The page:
A bipartisan coalition in the U.S. Senate, aligned with the American Israel Public Affairs Committee, the powerful pro-Israel lobby, opposes any agreement with Iran unless the Iranian government completely gives up its nuclear energy program and sends all nuclear fuel outside the country.  Some Senators are working on a resolution to allow use of military force against Iran unless its government agrees with these conditions.

The government of Israel itself, which unlike Iran does possess nuclear weapons, is said to be contemplating an attack on Iran.  Besides being a crime against humanity, an attack on Iran would be suicidal for Israel.  It would mean that the only safety for the people of Iran would lie in the destruction of Israel.  Israeli Prime Minister Netanyahu’s stated fears of Iran would be a self-fulfilling prophecy.

I don’t want Iran to acquire nuclear weapons.  The fewer countries in the world with nuclear weapons, the better.  But I wouldn’t blame the government of any country that was threatened with nuclear attack for wanting its own nuclear weapons as a deterrent.

In Syria, We Don’t Want Rebels to Lose, But We Don’t Want Them to Win Either by Kevin Drum for Mother Jones.

CIA ramping up covert training program for moderate Syrian rebels by Greg Miller of the Washington Post.

A long stalemate civil war in Syria makes Israel marginally more secure, because Bashar al-Assad can’t help Palestinian fighters so long as he is fighting for his own survival.  On the other hand, neither Israel nor the United States wants a takeover of Syria by radical jihadist rebels.   So expect a continuation of the war, which already has claimed an estimated 100,000 lives and turned millions of people into refugees.

The passing scene: Links & comments 10/1/13

October 1, 2013

A World in Which No One Is Listening to the World’s Sole Superpower by Dilip HIro for The Nation.

Back during the Vietnam Conflict, a friend of mine remarked that the United States government had the power to kill all the North Vietnamese and the power to kill all the South Vietnamese, but it did not have the power make Vietnamese obey it.  Mao Zedong was wrong.  Not all political power comes out of the barrel of a gun.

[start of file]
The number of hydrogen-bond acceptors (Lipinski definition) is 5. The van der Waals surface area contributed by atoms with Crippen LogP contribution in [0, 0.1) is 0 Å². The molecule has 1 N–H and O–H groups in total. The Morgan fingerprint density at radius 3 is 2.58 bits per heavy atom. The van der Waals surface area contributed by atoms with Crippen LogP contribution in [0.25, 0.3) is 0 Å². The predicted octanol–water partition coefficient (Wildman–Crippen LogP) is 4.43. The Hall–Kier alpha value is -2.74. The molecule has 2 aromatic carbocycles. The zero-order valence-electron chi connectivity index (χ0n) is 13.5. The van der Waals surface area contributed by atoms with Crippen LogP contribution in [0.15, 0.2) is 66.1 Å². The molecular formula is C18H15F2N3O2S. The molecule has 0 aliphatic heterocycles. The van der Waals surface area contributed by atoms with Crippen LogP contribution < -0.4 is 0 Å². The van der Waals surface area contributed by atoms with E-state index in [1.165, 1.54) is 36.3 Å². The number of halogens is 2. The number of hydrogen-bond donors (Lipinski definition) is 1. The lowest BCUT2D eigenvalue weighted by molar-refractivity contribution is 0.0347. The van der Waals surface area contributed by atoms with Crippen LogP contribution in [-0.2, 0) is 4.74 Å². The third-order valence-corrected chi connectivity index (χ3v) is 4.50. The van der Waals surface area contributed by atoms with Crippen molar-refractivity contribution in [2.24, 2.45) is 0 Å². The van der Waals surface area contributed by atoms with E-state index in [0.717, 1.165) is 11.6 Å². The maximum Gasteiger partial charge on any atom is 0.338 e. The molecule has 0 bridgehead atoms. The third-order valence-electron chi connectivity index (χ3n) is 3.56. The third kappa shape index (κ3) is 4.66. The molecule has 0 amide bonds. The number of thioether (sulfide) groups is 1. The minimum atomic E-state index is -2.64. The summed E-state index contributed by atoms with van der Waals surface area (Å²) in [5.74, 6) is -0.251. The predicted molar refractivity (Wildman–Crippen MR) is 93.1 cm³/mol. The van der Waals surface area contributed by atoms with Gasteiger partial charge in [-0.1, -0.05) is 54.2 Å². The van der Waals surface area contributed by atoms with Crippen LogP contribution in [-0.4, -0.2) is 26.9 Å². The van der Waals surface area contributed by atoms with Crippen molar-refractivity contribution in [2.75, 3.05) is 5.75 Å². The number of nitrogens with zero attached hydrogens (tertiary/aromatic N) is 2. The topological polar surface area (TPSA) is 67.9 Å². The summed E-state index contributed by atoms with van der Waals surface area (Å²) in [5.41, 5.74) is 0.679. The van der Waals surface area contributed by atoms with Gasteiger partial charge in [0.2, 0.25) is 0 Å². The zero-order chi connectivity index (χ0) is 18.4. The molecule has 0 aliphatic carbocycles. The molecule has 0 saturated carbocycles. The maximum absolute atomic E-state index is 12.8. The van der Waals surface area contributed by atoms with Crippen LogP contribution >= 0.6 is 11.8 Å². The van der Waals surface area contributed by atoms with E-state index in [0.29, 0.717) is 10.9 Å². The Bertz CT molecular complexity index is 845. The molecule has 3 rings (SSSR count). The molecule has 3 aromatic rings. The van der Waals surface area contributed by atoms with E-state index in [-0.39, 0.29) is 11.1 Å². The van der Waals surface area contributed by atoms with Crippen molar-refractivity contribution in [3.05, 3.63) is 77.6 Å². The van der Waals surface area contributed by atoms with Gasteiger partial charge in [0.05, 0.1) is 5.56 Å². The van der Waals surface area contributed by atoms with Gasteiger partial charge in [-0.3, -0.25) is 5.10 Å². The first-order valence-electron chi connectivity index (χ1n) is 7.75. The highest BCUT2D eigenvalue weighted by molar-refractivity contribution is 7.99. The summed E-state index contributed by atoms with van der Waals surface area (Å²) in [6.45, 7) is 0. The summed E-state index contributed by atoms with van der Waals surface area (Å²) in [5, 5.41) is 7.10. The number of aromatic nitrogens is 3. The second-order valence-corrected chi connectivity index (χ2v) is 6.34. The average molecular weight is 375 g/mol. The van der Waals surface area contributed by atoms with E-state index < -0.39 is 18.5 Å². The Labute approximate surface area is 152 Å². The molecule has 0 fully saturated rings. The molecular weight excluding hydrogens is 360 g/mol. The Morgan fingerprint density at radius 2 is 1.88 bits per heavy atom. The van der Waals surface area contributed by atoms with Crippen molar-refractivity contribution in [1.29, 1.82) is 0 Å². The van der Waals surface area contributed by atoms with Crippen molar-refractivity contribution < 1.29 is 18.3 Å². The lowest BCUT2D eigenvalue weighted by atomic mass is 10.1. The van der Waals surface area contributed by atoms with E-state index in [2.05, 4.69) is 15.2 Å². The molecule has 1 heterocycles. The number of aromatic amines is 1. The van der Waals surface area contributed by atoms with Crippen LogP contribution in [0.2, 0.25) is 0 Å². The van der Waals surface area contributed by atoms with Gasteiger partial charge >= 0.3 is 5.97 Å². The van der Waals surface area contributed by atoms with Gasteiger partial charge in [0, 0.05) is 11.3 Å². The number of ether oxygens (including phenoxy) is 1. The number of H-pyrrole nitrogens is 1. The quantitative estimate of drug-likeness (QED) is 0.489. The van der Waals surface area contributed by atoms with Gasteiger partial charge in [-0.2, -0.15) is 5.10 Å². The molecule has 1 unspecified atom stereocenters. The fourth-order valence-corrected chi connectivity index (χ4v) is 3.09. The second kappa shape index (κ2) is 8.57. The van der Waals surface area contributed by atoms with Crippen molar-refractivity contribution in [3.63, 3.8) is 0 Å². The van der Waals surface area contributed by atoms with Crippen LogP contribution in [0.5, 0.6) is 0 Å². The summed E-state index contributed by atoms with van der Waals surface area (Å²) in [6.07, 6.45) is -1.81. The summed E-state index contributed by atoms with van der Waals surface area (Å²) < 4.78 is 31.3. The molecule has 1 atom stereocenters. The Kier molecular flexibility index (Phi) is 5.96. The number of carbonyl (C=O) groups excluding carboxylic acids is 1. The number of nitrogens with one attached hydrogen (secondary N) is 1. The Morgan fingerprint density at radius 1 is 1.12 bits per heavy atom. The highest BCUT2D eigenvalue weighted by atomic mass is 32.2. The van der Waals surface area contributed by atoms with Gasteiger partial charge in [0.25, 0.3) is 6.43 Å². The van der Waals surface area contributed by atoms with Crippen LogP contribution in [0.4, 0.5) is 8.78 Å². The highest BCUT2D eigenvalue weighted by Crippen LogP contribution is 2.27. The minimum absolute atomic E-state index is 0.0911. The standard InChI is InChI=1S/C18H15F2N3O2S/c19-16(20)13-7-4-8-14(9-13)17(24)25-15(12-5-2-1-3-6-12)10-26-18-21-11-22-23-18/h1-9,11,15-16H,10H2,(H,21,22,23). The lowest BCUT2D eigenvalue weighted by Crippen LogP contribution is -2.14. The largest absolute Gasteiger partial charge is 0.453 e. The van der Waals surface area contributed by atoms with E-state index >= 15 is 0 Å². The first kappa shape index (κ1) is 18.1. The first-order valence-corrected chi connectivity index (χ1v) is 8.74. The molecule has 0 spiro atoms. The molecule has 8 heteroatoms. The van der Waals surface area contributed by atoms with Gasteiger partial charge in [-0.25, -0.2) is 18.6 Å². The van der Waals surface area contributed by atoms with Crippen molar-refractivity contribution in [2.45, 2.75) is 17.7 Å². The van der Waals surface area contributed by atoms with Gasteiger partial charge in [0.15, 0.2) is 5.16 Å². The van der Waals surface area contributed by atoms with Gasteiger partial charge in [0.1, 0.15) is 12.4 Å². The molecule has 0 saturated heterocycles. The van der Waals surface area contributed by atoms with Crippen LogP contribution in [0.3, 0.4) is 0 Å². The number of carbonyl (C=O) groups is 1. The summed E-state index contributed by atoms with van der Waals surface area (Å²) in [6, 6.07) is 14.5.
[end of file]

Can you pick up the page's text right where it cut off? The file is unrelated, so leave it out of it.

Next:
The U.S. government still spends almost as much on its military as the rest of the world put together, but it is less and less able to impose its will on the rest of the world.  As Dilip Hiro wrote, even nominal allies of the United States, even governments that were installed by the U.S. military, refuse to follow President Obama’s lead.

The willingness of a President to engage in military action does not give him credibility.  Instead successive military interventions have drained U.S. strength, and the rest of the world perceives this.  We Americans would have done better to hold our military strength in reserve until we really need it to defend the nation.

I don’t think this is due to weakness of will, and I don’t think things would be better if John McCain or Mitt Romney were in the White House.  I think it is due to long-standing lack of understanding by American leaders that power is not a substitute for understanding.

How a Shopping Mall Becomes a Killing Zone by Philip Jenkins for the American Conservative.